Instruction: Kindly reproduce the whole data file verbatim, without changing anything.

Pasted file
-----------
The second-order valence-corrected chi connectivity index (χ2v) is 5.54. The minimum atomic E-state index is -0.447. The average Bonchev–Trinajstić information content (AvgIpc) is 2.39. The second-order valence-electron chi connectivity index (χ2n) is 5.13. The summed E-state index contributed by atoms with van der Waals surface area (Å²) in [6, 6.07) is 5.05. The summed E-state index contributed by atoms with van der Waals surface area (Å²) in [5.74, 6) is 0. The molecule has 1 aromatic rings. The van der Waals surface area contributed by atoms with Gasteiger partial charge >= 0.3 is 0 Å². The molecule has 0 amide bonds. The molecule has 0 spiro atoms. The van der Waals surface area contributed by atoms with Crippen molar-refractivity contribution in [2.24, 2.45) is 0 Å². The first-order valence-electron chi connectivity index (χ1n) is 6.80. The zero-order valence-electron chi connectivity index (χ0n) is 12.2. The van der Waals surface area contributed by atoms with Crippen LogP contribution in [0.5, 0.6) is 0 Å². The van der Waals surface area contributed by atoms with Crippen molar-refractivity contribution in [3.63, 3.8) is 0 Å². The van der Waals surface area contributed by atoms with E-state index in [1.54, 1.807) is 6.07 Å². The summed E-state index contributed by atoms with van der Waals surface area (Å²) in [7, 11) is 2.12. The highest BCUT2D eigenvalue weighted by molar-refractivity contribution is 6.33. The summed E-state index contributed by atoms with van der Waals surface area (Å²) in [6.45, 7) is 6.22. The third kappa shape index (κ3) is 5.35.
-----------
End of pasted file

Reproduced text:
The second-order valence-corrected chi connectivity index (χ2v) is 5.54. The minimum atomic E-state index is -0.447. The average Bonchev–Trinajstić information content (AvgIpc) is 2.39. The second-order valence-electron chi connectivity index (χ2n) is 5.13. The summed E-state index contributed by atoms with van der Waals surface area (Å²) in [6, 6.07) is 5.05. The summed E-state index contributed by atoms with van der Waals surface area (Å²) in [5.74, 6) is 0. The molecule has 1 aromatic rings. The van der Waals surface area contributed by atoms with Gasteiger partial charge >= 0.3 is 0 Å². The molecule has 0 amide bonds. The molecule has 0 spiro atoms. The van der Waals surface area contributed by atoms with Crippen molar-refractivity contribution in [2.24, 2.45) is 0 Å². The first-order valence-electron chi connectivity index (χ1n) is 6.80. The zero-order valence-electron chi connectivity index (χ0n) is 12.2. The van der Waals surface area contributed by atoms with Crippen LogP contribution in [0.5, 0.6) is 0 Å². The van der Waals surface area contributed by atoms with Crippen molar-refractivity contribution in [3.63, 3.8) is 0 Å². The van der Waals surface area contributed by atoms with E-state index in [1.54, 1.807) is 6.07 Å². The summed E-state index contributed by atoms with van der Waals surface area (Å²) in [7, 11) is 2.12. The highest BCUT2D eigenvalue weighted by molar-refractivity contribution is 6.33. The summed E-state index contributed by atoms with van der Waals surface area (Å²) in [6.45, 7) is 6.22. The third kappa shape index (κ3) is 5.35.